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Analysis, book reviews and photography from Abkhazia and the wider Caucasus — updates when time permits

Why is the call to boycott the Sochi Olympics led by TI Georgia and ISFED?

Transparency International Georgia (TI Georgia) and the International Society for Fair Elections and Democracy (ISFED) are spearheading a petition that calls on the Georgian government to boycott the 2014 Sochi Winter Olympic Games. This not on account of the corruption and rights violations during their preparation, but because TI Georgia and ISFED consider that the Russian government is breaking the cease fire agreement that ended the August 2008 war. (A particular source of ire is the fact that one of the Russian pilots of that war who has received the title of National Hero has been chosen to carry the Olympic torch. While he is only one among thousands to be bestowed that honour, his run was prominently shown on Russian state TV.)

Regardless of whether one agrees with the cause, neither should be involved, let alone organise this campaign. Organisations like TI Georgia and ISFED hold the moral high ground because they focus on single ideals (fair elections, no more corruption) that are above debate, so that even governments generally have to pay lip service to them. By branching out into political issues, these organisations become themselves politicised. Instead, they should try to avoid giving the government any sticks to beat them with.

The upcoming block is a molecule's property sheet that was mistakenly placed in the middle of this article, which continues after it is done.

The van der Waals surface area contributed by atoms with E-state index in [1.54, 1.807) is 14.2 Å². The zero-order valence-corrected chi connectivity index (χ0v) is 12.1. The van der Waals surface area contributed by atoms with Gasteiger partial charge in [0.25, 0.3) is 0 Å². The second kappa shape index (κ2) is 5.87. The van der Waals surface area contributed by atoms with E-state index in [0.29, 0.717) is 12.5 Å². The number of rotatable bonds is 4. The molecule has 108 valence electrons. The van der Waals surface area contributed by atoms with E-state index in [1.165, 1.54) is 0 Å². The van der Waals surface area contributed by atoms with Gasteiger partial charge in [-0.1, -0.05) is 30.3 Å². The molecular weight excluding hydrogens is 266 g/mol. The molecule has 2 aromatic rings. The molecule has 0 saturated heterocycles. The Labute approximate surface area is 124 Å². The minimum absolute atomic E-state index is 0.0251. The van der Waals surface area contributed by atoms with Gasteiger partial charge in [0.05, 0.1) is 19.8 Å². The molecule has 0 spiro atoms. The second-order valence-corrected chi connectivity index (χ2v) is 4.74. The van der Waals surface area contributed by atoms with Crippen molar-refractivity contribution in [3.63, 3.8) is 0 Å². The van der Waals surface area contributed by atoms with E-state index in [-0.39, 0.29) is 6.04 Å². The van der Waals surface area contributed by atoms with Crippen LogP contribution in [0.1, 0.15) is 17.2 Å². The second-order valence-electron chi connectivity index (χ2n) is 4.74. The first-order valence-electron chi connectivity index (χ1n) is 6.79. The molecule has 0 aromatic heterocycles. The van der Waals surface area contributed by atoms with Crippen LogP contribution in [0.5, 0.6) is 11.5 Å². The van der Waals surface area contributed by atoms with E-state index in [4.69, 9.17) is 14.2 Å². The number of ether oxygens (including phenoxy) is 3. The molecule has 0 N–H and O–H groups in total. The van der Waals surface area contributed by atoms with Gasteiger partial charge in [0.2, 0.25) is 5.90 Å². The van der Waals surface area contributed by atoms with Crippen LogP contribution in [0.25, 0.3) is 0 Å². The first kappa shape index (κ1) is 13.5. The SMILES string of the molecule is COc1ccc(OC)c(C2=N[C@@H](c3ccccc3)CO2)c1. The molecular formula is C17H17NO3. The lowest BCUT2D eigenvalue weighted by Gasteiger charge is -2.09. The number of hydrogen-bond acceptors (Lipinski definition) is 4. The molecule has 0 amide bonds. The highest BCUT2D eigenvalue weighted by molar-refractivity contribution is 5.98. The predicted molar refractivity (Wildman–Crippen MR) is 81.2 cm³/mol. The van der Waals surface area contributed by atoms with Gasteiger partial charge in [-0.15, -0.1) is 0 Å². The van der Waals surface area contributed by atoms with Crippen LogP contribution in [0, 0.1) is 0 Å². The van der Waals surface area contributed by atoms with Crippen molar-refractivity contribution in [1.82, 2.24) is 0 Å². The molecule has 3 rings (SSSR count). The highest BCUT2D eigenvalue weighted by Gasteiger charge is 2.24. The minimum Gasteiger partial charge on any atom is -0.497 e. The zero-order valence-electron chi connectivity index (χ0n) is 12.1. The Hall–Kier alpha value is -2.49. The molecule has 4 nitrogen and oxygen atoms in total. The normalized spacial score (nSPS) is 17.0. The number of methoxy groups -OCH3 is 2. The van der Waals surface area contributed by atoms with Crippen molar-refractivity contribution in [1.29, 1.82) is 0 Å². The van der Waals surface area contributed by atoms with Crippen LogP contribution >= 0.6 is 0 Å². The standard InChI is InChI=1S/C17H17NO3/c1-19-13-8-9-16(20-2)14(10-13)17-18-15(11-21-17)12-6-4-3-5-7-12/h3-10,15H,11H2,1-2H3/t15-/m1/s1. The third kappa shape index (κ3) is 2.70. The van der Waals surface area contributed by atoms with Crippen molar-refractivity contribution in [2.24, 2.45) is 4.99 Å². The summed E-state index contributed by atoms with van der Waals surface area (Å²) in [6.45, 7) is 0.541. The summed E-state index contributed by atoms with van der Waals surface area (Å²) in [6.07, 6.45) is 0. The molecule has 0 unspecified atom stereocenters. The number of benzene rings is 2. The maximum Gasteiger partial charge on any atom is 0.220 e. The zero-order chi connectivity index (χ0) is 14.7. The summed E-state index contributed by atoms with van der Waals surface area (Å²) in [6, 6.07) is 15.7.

In this particular case, TI Georgia and ISFED also risk distracting from the Georgian Presidential election due in less than two weeks, which deserves all their attention.

Filed under: Elections, Georgia, Human Rights, Russia, , ,

Photography: Georgian cemetary on Texel

During the final days of World War II, a few hundred Georgian soldiers, who had been coerced to fight with the German army after having been taken prisoner, rose up on the Dutch island of Texel. After initial success, however, the uprising was suppressed with the aid of German reinforcements from Den Helder on the mainland. Around 600 Georgians, 100 Dutch civilians and 800 Germans (of which 450 in the initial uprising) were killed, many of whom in mass executions, and the German troops weren’t defeated until 20 May 1945, much later than in the rest of Europe.

After the war, a special cemetary was created in the center of the island for the Georgian soldiers, named after their commander, Shalva Loladze. Throughout the years, it has been visited repeatedly by Georgian delegations, notably in 2005 by Mikhail Saakashvili, his wife Sandra Roelofs (who is Dutch) and Patriarch Ilia II.

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Filed under: Georgia, Netherlands, Photography

For twenty years now the West has shirked its responsibility in Abkhazia

I have written a commentary for AbkhazWorld.com on the occasion of the 20th anniversary of the end of the 1992–1993 war between Georgia and Abkhazia.

It can be read here.

Filed under: Abkhazia, Chechnya, European Union, Georgia, Human Rights, Kosovo, United States of America, , , ,

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